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Topic Title: Hour by Hour Boards in a Low Vol. High Mix Envir.
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Created On: 08/04/2010 11:04 AM
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08/04/2010 02:34 PM
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78935
Alan Burnett



How do you use an Hour by Hour Board for manufacturing where the takt for 1 unit is more than 60 minutes?
08/04/2010 04:26 PM
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MarkRosenthal
Mark Rosenthal



What is supposed to get done within that hour?
Did it get done?
08/05/2010 10:03 AM
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AGN
Aleks Neubauer



Simple answer may be that there is no output reported in some of the hour increments. Output may only be reported every 1.5 hr's. Another option would be to track progress @ a lower level of the assembly which has a takt of <1 hr.
08/05/2010 04:55 PM
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22767
Sam Tomas



I don't know how your board is layed out but one popular approach is to worry about daily totals and not so much hourly totals.

Have a board display three rows of 8 blocks, for an hour shift. The rows show the following data example, assuming 8 units per hour or 64 per day is the desired production. Assume the first four hours have been completed.

Cummulative planned: 8 16 24 32 40 48 56 64
Actual per hour: 7 7 9 10
Cummulative actual: 7 14 23 33

It's been said that workers start slow in the morning, work faster in mid-morning, slow down by lunch time, start slow in the early afternoon right after lunch, and then speed up to assure daily schedules are met. This board will help them determine where they are and when they have to speed up and by how much. It assumes that they can speed up their particualr activity or operation.
08/06/2010 09:24 AM
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Laeeqe
Laeeqe Khan



Dear Alan
Can you tell me your product and steps of process?
I think your SMV [/I]is more than 1 hour but your [I]BMV must be in 15 or 30 minutes .
08/06/2010 09:27 AM
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KyleMeyers
Kyle Meyers



When I was supervising a machining department, I tried to using a day by hour board for some CNC machines. Their cycle times ranged from 20 minutes to 2 hours depending on the product (setup included) and the run quantities were typically 1 to 2 pieces (custom conference tables). Standard time was not set but most operators could closely estimate how long a job could take base on their experience. What I asked them to do was estimate their work in 4-6 hour blocks. What they would get done, how long each job would take, and how long the job actually took. This way, they could start getting better at estimating their cycle time and record their productivity. I did audit them from time to time to make sure the times were reasonable. I have attached the board template if anyone wants to use it.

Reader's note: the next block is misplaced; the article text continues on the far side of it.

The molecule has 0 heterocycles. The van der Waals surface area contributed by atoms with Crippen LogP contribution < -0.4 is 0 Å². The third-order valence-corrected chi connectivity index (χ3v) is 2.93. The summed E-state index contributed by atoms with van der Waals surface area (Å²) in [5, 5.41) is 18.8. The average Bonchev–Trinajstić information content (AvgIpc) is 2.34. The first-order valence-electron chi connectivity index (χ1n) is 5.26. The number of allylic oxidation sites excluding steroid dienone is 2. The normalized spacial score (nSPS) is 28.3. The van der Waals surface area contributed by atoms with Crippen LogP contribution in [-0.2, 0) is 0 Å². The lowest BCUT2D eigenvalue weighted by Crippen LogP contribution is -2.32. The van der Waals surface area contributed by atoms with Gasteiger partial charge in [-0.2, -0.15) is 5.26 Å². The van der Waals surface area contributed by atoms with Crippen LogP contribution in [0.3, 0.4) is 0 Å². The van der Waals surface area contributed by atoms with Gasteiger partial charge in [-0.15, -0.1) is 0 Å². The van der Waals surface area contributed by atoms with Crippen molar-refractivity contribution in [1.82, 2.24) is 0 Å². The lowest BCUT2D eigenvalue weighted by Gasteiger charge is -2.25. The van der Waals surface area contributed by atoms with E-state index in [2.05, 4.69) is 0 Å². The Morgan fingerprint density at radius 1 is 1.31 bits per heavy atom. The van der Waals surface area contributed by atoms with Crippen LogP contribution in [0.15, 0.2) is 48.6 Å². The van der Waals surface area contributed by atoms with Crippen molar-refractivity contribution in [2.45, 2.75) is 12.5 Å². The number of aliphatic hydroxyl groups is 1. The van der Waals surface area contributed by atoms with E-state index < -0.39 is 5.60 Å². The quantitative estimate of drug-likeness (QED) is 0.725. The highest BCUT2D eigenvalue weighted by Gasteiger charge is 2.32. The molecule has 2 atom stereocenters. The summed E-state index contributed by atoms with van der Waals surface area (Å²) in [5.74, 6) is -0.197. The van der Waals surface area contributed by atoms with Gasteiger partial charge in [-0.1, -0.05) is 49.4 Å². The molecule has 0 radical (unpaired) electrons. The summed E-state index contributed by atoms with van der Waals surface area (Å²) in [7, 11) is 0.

Edited: 08/06/2010 at 12:37 PM by Lean Moderator


08/06/2010 12:37 PM
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DMcGan
David McGan



It may be moving a little off-topic, but if you experience inconsistent work output throughout the day, that could be an indication of the need to improve the defined standard work, to improve consistency and make problems more apparent.
08/09/2010 11:36 AM
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KyleMeyers
Kyle Meyers



Standard work definitely helps. However, there are some jobs shops such as mine where the product variation is uncontrollable sue to customer specifications. The trick with standard work in this situation is to definie it at the lowest possible level and look for procedural improvements.
08/12/2010 09:43 AM
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Rachel_Cooper
Rachel Pearson



We have an operation where we expect one unit every 2 hours. In this case, we drew a time scale down the left side of the chart in 15 minute increments, then drew a line across the chart every 2 hours. An operator will place an 'X' next to the time that a unit was complete. If the operation is running well, there should be one X drawn for each 2 hour block. If the unit was a defect, the X is circled and a comment written. If the machine is not running, there will be an arrow drawn for the down period and a comment written.
08/12/2010 09:43 AM
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160432
Dhamotharan Rengalwar



I do agree that hour by hour board will help where the product variety is less or certain volumes of particular product is made as batches.

If you go through the Process control chart-picking explained in "Toyota way Production system" ,you can understand better.
Happy learning.
08/12/2010 01:13 PM
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khanson
Kyle Hanson



Alan,

Can you clarify for us whether you consistently make products with a takt >60min, or do you make a variety of items with a large takt time?
08/16/2010 09:19 AM
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Lean_Hort
Jason Rekker



Similar problems here in that inherent product variation and product mix makes it impossible to map or aim for a level workflow hour by hour. Half-day or daily totals make a lot more sense to me, and I'm going to try that.
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